Finally, and significantly, in its closing brief plaintiff concedes that "California law generally suggests the technical legality of what UCB did." It argues, however, that equity would be better served by an appellate determination that UCB should have given advance notice of its intention to apply the pledged assets. It thus repeats the rather novel contention in its opening brief that there was some sort of fiduciary relationship between it and UCB, two banking institutions, pursuant to which plaintiff relied on UCB's integrity and good faith; too, by virtue of such relationship, UCB held the money as a constructive trustee for plaintiff. While it may be [32 Cal. App. 3d 287] enough to note that no authority is cited for the above propositions as they involve banks, we further observe (in light of the limited record elected by plaintiff) that such points are raised for the first time on appeal; in such circumstances, they do not warrant favorable consideration.

That portion of the judgment from which this appeal is taken, is affirmed.

Wood, P. J., and Thompson, J., concurred.

FN 1. The bank could have (a) brought a judicial foreclosure sale against the principal debtor and the guarantor or (b) it could have sued the guarantor for the full amount under the note.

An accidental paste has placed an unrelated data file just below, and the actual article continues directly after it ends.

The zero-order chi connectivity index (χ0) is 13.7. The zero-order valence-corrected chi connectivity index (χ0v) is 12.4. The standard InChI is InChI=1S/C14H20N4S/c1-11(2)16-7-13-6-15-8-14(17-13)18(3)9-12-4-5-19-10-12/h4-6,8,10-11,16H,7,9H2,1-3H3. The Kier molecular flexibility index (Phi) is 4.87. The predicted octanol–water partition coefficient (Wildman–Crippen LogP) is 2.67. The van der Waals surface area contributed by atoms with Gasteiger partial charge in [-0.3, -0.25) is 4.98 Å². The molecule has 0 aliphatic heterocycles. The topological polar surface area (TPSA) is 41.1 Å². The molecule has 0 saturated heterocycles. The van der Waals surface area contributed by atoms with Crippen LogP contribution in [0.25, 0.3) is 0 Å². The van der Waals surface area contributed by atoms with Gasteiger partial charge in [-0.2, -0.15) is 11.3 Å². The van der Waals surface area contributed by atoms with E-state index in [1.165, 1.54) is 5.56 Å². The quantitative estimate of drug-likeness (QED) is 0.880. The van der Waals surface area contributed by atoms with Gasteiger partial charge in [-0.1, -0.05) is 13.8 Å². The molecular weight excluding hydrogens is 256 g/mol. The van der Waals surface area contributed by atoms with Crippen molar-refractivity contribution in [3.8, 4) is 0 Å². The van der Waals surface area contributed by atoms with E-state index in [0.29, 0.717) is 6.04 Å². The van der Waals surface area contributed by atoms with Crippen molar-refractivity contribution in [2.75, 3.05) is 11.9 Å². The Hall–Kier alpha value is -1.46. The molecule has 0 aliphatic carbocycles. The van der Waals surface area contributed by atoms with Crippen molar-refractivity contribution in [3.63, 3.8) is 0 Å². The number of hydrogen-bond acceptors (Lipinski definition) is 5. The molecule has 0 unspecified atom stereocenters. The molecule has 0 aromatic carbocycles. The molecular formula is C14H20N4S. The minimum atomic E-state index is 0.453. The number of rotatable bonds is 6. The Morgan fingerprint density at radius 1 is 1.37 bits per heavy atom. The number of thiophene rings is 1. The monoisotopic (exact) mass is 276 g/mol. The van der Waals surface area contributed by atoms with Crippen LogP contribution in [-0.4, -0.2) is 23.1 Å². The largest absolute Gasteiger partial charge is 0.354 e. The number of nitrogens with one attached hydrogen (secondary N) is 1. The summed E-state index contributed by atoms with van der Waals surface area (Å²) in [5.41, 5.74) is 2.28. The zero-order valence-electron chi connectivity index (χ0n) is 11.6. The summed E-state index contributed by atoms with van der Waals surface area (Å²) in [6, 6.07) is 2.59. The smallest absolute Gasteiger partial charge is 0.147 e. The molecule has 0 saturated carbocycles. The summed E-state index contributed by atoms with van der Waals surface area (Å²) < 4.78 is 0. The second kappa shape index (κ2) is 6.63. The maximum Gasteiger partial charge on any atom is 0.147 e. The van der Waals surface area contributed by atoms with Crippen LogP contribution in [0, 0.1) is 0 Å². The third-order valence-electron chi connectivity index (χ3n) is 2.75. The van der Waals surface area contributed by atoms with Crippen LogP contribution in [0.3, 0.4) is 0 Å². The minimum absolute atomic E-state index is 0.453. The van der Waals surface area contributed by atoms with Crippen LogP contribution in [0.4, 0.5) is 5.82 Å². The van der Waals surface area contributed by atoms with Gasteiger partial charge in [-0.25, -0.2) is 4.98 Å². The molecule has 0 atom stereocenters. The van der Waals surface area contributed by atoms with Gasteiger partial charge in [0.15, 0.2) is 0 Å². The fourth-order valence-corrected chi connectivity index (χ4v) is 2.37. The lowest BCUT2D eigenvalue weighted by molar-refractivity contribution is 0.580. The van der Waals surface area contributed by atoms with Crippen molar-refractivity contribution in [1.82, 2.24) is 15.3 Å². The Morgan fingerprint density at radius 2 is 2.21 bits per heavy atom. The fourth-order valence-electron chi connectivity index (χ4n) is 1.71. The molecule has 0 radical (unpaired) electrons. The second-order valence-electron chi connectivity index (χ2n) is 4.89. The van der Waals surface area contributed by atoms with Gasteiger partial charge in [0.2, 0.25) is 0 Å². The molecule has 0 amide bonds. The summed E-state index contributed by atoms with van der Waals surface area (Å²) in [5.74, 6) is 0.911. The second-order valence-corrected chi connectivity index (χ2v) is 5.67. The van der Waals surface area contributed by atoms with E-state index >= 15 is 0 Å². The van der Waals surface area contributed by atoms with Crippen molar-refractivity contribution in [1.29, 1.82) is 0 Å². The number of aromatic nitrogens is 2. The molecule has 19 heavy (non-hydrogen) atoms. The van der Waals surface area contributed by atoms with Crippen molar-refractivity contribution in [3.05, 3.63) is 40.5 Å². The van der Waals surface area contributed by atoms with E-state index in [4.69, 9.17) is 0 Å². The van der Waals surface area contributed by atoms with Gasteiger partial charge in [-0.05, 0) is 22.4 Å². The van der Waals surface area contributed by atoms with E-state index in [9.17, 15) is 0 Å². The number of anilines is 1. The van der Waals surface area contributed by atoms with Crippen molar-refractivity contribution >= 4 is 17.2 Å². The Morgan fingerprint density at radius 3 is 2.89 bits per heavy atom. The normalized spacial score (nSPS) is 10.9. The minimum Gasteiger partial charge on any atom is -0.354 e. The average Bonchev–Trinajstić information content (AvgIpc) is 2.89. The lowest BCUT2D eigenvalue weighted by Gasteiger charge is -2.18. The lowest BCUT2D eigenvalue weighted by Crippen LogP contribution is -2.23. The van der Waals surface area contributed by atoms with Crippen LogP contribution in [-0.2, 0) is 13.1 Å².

FN 2. "The creditor's recovery is not directly barred by section 580d of the Code of Civil Procedure. It is barred by applying the principles of estoppel. The estoppel is raised as a matter of law to prevent the creditor from recovering from the guarantor after the creditor has exercised an election of remedies which destroys the guarantor's subrogation rights against the principal debtor. The destruction of the guarantor's subrogation rights follows from the combination of the creditor's election to subject the security to nonjudicial sale and the operation of section 580d, which prevents both the creditor and the guarantor from obtaining any deficiency judgment against the debtor after nonjudicial sale of the security." (Supra, p. 41.)